The US Navy’s USS Gerald R Ford ship has underwent the first of its sea trials to test its numerous systems.
The aircraft carrier left Huntington Ingalls Industries-Newport News Shipbuilding after more than a year in delays and extra costs on Saturday, The Sun reported Monday.
Construction for the Ford, which was projected to set the Navy back by $10.4 billion, started in 2009.
The warship was supposed to be finished in September 2015, but ended up taking over a year and a half longer, with a final bill of $12.4 billion.
Gerald R. Ford is intended to be the first of a class of aircraft carriers that offer significant performance improvements over the previous Nimitz class. It is equipped with an AN/SPY-3 active electronically scanned array multi-function radar, and an island that is shorter in length and 20 feet (6.1 m) taller than that of the Nimitz class; it is set 140 feet (43 m) further aft and 3 feet (0.91 m) closer to the edge of the ship.
“Over the past few months, we have made significant progress resolving first-of-class issues associated with these critical systems and have resumed critical path testing in support of Builder’s Sea Trials. This progress enables us to forecast our sea trials and delivery schedule. Specifically, we have updated the ship’s schedule to reflect Builder’s Sea Trials in March 2017, Acceptance Trials in April 2017, and Delivery in April 2017, pending the results of sea trials,” Navy spokesperson Capt. Thurraya Kent had said in January this year.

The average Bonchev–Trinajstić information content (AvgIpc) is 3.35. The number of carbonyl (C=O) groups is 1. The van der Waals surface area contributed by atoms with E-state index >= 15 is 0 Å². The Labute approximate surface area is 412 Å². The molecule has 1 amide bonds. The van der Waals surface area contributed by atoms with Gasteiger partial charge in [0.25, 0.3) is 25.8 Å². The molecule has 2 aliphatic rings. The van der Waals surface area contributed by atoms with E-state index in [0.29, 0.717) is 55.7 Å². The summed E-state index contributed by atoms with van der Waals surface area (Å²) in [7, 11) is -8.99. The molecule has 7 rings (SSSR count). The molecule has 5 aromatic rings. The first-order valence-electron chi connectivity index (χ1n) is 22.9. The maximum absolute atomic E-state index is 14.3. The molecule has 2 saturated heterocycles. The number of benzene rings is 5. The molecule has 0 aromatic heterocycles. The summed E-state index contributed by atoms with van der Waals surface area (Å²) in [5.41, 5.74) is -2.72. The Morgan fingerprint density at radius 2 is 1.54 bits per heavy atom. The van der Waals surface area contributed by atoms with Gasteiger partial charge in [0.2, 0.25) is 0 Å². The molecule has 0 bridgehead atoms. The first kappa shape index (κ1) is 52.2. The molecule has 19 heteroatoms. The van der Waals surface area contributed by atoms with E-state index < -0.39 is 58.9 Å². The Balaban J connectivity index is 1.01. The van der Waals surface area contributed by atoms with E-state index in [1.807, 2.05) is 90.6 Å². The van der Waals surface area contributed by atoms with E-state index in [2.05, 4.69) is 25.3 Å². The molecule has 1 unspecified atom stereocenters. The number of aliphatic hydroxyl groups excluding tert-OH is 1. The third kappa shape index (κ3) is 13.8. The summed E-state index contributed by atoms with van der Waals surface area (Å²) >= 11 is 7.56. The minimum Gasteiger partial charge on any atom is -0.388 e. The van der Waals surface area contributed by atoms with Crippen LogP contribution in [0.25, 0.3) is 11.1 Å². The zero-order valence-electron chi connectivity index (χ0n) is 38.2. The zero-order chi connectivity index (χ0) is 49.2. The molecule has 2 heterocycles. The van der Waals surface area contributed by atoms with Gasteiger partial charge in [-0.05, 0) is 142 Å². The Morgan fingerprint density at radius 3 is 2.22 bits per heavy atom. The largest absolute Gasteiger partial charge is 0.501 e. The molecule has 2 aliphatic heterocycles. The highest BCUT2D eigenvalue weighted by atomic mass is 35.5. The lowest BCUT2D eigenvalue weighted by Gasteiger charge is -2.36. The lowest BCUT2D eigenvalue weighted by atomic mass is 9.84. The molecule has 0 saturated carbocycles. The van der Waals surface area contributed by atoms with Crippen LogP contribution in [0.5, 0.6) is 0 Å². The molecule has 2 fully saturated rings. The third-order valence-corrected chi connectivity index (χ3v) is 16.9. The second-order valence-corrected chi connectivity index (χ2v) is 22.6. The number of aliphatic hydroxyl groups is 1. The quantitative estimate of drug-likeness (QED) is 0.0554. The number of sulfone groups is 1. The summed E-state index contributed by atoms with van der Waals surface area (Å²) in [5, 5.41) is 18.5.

Replacing traditional steam catapults, the Electromagnetic Aircraft Launch System (EMALS) will launch the all carrier aircraft. This eliminates the traditional requirement to generate and store steam, freeing up considerable below-deck square footage. EMALS can accomplish 25% more aircraft launches per day than the Nimitz class and requires 25% fewer crew members. The Navy estimates it will save $4 billion in operating costs over a 50-year lifespan.
The firm tasked with building the Ford faced issues with its advanced systems and technology, including aircraft landing equipment and power generation.
Nearly 5,000 shipbuilders were involved in the warship’s construction, with the finished product weighing almost 100,000 tonnes.
It boasts a five-acre flight deck, can transport 4,660 personnel and 75 aircraft.
The ship, which was designed using 3D computer modelling, is capable of reaching speeds upwards of 34mph thanks to its two nuclear reactors.